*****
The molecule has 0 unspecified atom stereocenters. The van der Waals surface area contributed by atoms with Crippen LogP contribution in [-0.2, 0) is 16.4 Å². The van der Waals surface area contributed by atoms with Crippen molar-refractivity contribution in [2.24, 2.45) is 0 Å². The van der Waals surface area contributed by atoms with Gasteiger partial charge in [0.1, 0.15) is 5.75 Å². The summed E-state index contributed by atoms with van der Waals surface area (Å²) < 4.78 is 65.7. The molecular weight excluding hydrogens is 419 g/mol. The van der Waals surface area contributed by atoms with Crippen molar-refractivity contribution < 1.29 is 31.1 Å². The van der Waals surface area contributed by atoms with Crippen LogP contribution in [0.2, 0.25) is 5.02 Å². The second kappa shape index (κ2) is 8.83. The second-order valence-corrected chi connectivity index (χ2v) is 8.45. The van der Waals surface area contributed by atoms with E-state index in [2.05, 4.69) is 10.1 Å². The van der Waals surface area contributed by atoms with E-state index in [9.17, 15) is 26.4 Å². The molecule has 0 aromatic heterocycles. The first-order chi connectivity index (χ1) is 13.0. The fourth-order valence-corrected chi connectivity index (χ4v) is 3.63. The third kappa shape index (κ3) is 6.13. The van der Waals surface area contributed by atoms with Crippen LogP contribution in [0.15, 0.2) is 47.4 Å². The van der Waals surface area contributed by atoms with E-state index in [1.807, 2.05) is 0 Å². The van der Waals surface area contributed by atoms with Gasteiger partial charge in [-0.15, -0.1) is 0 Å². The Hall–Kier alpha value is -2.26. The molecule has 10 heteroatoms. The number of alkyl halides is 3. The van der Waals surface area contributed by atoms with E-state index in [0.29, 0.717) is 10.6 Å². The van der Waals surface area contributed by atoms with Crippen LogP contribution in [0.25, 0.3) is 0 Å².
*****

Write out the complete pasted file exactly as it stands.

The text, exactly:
The molecule has 0 unspecified atom stereocenters. The van der Waals surface area contributed by atoms with Crippen LogP contribution in [-0.2, 0) is 16.4 Å². The van der Waals surface area contributed by atoms with Crippen molar-refractivity contribution in [2.24, 2.45) is 0 Å². The van der Waals surface area contributed by atoms with Gasteiger partial charge in [0.1, 0.15) is 5.75 Å². The summed E-state index contributed by atoms with van der Waals surface area (Å²) < 4.78 is 65.7. The molecular weight excluding hydrogens is 419 g/mol. The van der Waals surface area contributed by atoms with Crippen molar-refractivity contribution < 1.29 is 31.1 Å². The van der Waals surface area contributed by atoms with Crippen LogP contribution in [0.2, 0.25) is 5.02 Å². The second kappa shape index (κ2) is 8.83. The second-order valence-corrected chi connectivity index (χ2v) is 8.45. The van der Waals surface area contributed by atoms with E-state index in [2.05, 4.69) is 10.1 Å². The van der Waals surface area contributed by atoms with E-state index in [9.17, 15) is 26.4 Å². The molecule has 0 aromatic heterocycles. The first-order chi connectivity index (χ1) is 13.0. The fourth-order valence-corrected chi connectivity index (χ4v) is 3.63. The third kappa shape index (κ3) is 6.13. The van der Waals surface area contributed by atoms with Crippen LogP contribution in [0.15, 0.2) is 47.4 Å². The van der Waals surface area contributed by atoms with E-state index in [1.807, 2.05) is 0 Å². The van der Waals surface area contributed by atoms with Gasteiger partial charge in [-0.15, -0.1) is 0 Å². The Hall–Kier alpha value is -2.26. The molecule has 10 heteroatoms. The number of alkyl halides is 3. The van der Waals surface area contributed by atoms with E-state index in [0.29, 0.717) is 10.6 Å². The van der Waals surface area contributed by atoms with Crippen LogP contribution in [0.25, 0.3) is 0 Å².